There’s a certain degree of a middle finger towards expectations for the music industry. Somewhat, just a visceral reaction to what’s going on in technology, and the news. We wanted to make something that was wholly ugly and visceral and that was the result. People seem to be enjoying it and partially perhaps that’s a reaction to how people are feeling right now, particularly people who are listening to more artistic aggressive music. I guess it’s striking a chord. We’ve actually been a little surprised at how positive a reaction it’s gotten, maybe because we’re self-deprecating to a fault and maybe a little shell-shocked at how not into the last record some people might have been.

Was there a little bit of perversity in that you wanted people to dislike the record, or to feel almost offended by it?
Maybe a little, but we’re just doing this for ourselves. We want to make ourselves laugh, we want to play music that makes us feel something. If anyone else cares, that’s just icing on the cake. We’ve said a bunch on interviews for this record cycle but it’s not like we’re playing music for the masses. We’ve not sold millions of records in the past, we’re not relying on it to live so we’re completely making it for our own artistic integrity and purposes, so it’s funny even thinking of a band of our size doing anything for “the fans”. We’re stoked if anyone likes it and if they feel something, but it’s even down to how we produce our records. We put this package together because we enjoy doing that. I like making a record that looks and sounds good – marketing has nothing to do with it, though it is easier to sell if it looks and sounds good.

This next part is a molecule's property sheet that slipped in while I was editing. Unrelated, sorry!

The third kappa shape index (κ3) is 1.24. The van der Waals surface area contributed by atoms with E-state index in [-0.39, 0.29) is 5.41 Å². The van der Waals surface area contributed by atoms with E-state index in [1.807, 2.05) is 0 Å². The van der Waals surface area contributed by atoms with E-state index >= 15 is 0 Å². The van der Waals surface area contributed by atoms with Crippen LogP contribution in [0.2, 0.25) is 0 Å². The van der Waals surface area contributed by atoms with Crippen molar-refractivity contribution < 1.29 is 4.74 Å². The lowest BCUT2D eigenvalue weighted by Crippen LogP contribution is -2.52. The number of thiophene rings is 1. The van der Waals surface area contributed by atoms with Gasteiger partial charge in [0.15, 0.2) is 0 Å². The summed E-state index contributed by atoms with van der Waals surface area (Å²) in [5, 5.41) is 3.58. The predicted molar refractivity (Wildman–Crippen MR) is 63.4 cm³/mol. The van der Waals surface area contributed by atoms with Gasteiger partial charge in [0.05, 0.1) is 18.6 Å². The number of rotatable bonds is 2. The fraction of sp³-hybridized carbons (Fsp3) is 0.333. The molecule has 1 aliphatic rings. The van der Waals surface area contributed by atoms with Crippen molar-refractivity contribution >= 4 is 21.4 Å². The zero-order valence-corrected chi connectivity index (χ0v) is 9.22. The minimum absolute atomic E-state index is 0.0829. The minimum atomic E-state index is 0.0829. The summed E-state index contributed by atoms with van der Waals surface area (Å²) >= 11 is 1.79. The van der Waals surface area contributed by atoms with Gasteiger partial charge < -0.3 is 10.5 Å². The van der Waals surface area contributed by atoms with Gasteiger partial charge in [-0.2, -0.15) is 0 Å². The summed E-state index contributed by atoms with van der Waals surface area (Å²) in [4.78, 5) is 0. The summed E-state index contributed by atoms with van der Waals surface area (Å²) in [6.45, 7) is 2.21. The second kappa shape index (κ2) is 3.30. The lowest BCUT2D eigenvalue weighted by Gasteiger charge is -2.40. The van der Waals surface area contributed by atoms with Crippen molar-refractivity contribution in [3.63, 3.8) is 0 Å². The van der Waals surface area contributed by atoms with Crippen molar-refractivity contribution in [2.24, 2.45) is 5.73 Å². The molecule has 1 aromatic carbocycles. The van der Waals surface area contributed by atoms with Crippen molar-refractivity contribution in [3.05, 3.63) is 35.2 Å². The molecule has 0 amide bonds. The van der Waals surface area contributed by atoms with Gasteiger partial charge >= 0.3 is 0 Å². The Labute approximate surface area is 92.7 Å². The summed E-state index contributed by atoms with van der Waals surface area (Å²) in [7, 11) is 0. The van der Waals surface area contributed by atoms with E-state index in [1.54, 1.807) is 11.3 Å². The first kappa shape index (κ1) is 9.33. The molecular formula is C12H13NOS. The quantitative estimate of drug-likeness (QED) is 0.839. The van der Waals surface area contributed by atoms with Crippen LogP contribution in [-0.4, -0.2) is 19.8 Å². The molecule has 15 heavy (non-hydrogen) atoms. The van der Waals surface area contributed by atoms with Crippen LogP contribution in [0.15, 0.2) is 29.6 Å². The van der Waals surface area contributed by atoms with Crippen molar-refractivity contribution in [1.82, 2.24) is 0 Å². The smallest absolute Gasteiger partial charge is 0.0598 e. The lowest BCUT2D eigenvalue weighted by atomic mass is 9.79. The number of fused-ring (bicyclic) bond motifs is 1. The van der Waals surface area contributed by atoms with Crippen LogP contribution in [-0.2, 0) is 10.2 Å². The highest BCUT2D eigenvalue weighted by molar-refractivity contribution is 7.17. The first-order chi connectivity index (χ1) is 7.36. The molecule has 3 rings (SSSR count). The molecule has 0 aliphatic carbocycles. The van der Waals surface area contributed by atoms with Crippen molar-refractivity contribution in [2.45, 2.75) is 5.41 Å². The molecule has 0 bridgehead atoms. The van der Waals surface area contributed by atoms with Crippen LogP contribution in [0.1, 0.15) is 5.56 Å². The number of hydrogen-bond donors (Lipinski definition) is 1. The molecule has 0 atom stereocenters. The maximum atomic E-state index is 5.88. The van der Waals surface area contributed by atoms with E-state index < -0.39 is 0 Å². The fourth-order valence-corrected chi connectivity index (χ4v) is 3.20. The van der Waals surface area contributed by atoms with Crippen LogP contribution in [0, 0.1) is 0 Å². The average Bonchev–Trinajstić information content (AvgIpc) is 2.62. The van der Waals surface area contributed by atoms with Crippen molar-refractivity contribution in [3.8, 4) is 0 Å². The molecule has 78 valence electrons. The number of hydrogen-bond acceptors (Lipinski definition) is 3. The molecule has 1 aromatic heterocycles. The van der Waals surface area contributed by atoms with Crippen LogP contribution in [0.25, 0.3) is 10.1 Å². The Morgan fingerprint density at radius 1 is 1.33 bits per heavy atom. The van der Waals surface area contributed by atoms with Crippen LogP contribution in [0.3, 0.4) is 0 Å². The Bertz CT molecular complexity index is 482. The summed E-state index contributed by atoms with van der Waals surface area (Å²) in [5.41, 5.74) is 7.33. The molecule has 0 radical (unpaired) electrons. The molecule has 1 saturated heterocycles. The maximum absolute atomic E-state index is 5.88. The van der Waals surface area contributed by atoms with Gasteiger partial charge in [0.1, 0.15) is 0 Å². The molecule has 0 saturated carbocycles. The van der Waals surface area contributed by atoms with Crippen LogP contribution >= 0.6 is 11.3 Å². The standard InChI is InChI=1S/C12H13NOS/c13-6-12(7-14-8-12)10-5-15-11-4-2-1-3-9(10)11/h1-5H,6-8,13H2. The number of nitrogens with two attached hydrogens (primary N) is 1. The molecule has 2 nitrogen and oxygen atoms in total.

The list of producers you’ve worked with in the past has been incredible, and Andrew Schneider is another fantastic choice for this record.
Honestly, I make a list of all the people that I’ve always enjoyed records from other people and think, “How would we sound with that? Let’s fire them an email.” That’s as far as it goes. They always seem receptive to working with us and we have the money to pay them. Generally speaking, we’ve gotten along with everyone we’ve ever worked with, it’s been a fun experience and the output has been incredible. Maybe it sounds a little dramatic for me to say that about my own band but the fact that you create these songs out of nothing and then getting these people who are known throughout the world to make these albums is so cool – getting to hear your art through this different filter which is part of why we love working with these other people. I guess we have this reputation for working with a different producer for every record, and it’s not because we’re dissatisfied but it’s because we want to work with so many of these incredible producers, who make such cool sounds.

The fact is that a producer can make such a huge difference to the impact of an album. Is it almost another instrument to you?